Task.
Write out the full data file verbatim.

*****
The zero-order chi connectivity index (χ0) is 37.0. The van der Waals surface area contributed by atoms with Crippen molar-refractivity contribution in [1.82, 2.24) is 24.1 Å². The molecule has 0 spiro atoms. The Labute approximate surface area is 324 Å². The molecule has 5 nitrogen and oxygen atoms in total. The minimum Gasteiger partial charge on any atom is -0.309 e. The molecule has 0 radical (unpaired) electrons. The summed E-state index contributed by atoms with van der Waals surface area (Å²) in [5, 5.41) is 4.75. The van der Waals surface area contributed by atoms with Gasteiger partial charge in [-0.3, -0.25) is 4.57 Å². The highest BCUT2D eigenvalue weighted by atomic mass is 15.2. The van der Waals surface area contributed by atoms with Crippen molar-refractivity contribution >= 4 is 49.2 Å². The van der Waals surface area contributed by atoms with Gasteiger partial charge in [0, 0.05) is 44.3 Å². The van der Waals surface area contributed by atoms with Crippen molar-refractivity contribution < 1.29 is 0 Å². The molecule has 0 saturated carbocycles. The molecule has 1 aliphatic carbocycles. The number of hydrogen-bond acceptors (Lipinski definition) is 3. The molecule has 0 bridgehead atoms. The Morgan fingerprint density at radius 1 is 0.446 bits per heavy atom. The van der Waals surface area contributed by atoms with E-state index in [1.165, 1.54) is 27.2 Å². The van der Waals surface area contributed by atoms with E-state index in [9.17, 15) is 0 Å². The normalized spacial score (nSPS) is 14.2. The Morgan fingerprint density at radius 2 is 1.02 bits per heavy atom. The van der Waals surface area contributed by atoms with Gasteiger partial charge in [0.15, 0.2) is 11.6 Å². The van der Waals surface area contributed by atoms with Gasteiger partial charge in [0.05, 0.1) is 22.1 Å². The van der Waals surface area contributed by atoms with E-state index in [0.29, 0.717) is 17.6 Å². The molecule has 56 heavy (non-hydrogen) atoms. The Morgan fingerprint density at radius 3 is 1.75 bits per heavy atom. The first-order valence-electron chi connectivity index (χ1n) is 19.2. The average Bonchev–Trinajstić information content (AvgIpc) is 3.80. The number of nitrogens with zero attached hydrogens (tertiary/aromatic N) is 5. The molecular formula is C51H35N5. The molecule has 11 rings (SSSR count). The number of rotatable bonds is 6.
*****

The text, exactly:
The zero-order chi connectivity index (χ0) is 37.0. The van der Waals surface area contributed by atoms with Crippen molar-refractivity contribution in [1.82, 2.24) is 24.1 Å². The molecule has 0 spiro atoms. The Labute approximate surface area is 324 Å². The molecule has 5 nitrogen and oxygen atoms in total. The minimum Gasteiger partial charge on any atom is -0.309 e. The molecule has 0 radical (unpaired) electrons. The summed E-state index contributed by atoms with van der Waals surface area (Å²) in [5, 5.41) is 4.75. The van der Waals surface area contributed by atoms with Gasteiger partial charge in [-0.3, -0.25) is 4.57 Å². The highest BCUT2D eigenvalue weighted by atomic mass is 15.2. The van der Waals surface area contributed by atoms with Crippen molar-refractivity contribution >= 4 is 49.2 Å². The van der Waals surface area contributed by atoms with Gasteiger partial charge in [0, 0.05) is 44.3 Å². The van der Waals surface area contributed by atoms with Crippen molar-refractivity contribution < 1.29 is 0 Å². The molecule has 0 saturated carbocycles. The molecule has 1 aliphatic carbocycles. The number of hydrogen-bond acceptors (Lipinski definition) is 3. The molecule has 0 bridgehead atoms. The Morgan fingerprint density at radius 1 is 0.446 bits per heavy atom. The van der Waals surface area contributed by atoms with E-state index in [1.165, 1.54) is 27.2 Å². The van der Waals surface area contributed by atoms with E-state index in [9.17, 15) is 0 Å². The normalized spacial score (nSPS) is 14.2. The Morgan fingerprint density at radius 2 is 1.02 bits per heavy atom. The van der Waals surface area contributed by atoms with Gasteiger partial charge in [0.15, 0.2) is 11.6 Å². The van der Waals surface area contributed by atoms with Gasteiger partial charge in [0.05, 0.1) is 22.1 Å². The van der Waals surface area contributed by atoms with E-state index in [0.29, 0.717) is 17.6 Å². The molecule has 56 heavy (non-hydrogen) atoms. The Morgan fingerprint density at radius 3 is 1.75 bits per heavy atom. The first-order valence-electron chi connectivity index (χ1n) is 19.2. The average Bonchev–Trinajstić information content (AvgIpc) is 3.80. The number of nitrogens with zero attached hydrogens (tertiary/aromatic N) is 5. The molecular formula is C51H35N5. The molecule has 11 rings (SSSR count). The number of rotatable bonds is 6.